Chiropractic for Babies & Children

Babies and toddlers undergo rapid growth and development in the first three years of life.

A well functioning spine is essential for the correct communication to occur between the brain, body and environment.

Chiropractic treatment is always age and condition specific. For babies and toddlers this means no more pressure is applied then that of which you would check for ripe fruit or apply to an eyeball. Often a gentle hold over the specific dysfunctional spinal segment or light cranial work is all that is required.

Chiropractic care for babies and children is extremely gentle(1)(2).

Chiropractors also recommend home activities and exercises to encourage continual growth and development.

Referral to our Nutritionist for Nutritional advice may also be recommended to enhance the health of your child. Co-working with other practitioners such as a GP, Behavioural Optometrist, Speech Pathologist, physiotherapist, naturopath, or lactation consultant may also be recommended.

For further information about the health services Embrace Life provide, click here.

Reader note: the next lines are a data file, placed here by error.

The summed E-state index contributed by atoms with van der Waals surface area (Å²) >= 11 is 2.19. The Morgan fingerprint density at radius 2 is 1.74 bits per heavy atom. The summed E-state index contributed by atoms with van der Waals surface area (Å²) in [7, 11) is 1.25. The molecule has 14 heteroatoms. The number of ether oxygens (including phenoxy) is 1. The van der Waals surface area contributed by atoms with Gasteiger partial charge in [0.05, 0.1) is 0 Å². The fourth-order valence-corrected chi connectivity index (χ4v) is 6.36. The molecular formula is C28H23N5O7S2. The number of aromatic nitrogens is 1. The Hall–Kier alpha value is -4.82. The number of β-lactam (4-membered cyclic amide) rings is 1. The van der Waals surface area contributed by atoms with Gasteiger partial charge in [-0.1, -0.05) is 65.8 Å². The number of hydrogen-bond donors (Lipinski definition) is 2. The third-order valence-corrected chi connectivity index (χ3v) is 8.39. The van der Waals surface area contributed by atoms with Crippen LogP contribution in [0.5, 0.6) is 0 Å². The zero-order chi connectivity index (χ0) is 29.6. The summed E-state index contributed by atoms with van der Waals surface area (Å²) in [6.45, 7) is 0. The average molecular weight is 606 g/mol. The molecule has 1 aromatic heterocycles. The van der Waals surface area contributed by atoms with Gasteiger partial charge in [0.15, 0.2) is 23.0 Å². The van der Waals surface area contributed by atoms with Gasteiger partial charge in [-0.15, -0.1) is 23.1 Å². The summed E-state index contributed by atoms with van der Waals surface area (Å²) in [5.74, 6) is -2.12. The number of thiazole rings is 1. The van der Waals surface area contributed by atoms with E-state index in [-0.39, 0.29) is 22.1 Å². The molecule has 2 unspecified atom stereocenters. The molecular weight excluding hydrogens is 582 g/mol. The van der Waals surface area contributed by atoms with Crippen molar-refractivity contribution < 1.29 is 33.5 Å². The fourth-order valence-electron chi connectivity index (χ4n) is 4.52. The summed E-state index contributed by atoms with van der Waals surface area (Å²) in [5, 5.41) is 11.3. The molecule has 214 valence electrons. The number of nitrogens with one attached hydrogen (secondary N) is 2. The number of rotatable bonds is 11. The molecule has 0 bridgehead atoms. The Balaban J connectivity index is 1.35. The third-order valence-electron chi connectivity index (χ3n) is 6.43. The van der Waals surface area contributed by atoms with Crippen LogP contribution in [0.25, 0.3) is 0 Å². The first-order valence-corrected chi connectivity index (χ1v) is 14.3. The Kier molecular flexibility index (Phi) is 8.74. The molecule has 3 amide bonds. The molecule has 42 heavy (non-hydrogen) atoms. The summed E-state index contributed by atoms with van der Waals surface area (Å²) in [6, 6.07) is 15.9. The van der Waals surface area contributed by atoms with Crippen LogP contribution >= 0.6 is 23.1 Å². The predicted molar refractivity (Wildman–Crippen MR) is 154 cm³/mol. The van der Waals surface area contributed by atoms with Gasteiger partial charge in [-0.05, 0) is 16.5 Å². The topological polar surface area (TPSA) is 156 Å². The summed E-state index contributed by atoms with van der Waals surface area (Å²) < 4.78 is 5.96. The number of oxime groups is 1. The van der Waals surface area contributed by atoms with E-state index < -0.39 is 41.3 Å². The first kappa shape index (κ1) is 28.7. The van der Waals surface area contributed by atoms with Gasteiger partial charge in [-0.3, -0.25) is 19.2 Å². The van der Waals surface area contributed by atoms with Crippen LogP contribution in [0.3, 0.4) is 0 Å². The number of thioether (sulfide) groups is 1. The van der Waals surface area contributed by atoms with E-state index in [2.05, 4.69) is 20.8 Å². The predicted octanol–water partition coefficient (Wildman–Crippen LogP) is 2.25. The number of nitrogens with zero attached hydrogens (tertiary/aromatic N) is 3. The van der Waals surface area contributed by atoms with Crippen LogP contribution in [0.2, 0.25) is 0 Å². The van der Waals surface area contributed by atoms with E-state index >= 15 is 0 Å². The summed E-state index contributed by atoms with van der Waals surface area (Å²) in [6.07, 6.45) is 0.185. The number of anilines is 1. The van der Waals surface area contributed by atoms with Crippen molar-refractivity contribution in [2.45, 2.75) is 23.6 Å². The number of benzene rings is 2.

Chiropractic for babies and children

Experienced chiropractors at Embrace Life can assess your child’s spine and cranio-dural system for imbalances in biomechanics and neurological responses. 

General Recommendations:

    • Lots of skin on skin
    • Baby wearing – sling for 0-3 months and then upright carrier thereafter
    • Lots of eye contact
    • Massage
    • Ball rocking, tummy time, swinging in arms or on swivel chair
    • Limit screen time (TV, ipad, computers)
    • Laugh
    • Provide rich sensory experiences through playgroup, creative play, outside play, new places, new foods, social gatherings, regular changes in colours, light, sounds and movement opportunities

References

  1. Todd AJ, CArrol MT, Robinson A, Mitchell EK. Adverse events due to chiropractic and other manual therapies for infants and children: A review of literature. J MPT 2014 oct 30).
  2. Doyle MF. Is chiropractic paediatric care safe? A best evidence topic. Clinical Chiropractic (2011) 14, 97-105)